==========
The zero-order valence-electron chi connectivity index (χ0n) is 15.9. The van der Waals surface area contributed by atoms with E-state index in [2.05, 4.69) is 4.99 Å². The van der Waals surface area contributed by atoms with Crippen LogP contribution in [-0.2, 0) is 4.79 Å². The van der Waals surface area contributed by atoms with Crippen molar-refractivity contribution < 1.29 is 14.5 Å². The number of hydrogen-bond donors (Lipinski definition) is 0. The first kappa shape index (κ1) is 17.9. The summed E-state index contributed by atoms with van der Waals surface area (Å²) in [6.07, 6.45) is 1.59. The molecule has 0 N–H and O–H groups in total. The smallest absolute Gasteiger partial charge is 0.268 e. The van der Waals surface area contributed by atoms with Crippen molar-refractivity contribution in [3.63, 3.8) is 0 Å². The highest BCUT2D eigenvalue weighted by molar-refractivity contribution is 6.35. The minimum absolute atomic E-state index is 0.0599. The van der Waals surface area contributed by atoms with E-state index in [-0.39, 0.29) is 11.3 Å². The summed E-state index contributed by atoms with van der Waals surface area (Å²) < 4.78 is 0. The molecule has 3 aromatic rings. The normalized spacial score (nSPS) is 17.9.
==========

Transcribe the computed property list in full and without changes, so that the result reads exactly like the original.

The zero-order valence-electron chi connectivity index (χ0n) is 15.9. The van der Waals surface area contributed by atoms with E-state index in [2.05, 4.69) is 4.99 Å². The van der Waals surface area contributed by atoms with Crippen LogP contribution in [-0.2, 0) is 4.79 Å². The van der Waals surface area contributed by atoms with Crippen molar-refractivity contribution < 1.29 is 14.5 Å². The number of hydrogen-bond donors (Lipinski definition) is 0. The first kappa shape index (κ1) is 17.9. The summed E-state index contributed by atoms with van der Waals surface area (Å²) in [6.07, 6.45) is 1.59. The molecule has 0 N–H and O–H groups in total. The smallest absolute Gasteiger partial charge is 0.268 e. The van der Waals surface area contributed by atoms with Crippen molar-refractivity contribution in [3.63, 3.8) is 0 Å². The highest BCUT2D eigenvalue weighted by molar-refractivity contribution is 6.35. The minimum absolute atomic E-state index is 0.0599. The van der Waals surface area contributed by atoms with E-state index in [-0.39, 0.29) is 11.3 Å². The summed E-state index contributed by atoms with van der Waals surface area (Å²) < 4.78 is 0. The molecule has 3 aromatic rings. The normalized spacial score (nSPS) is 17.9.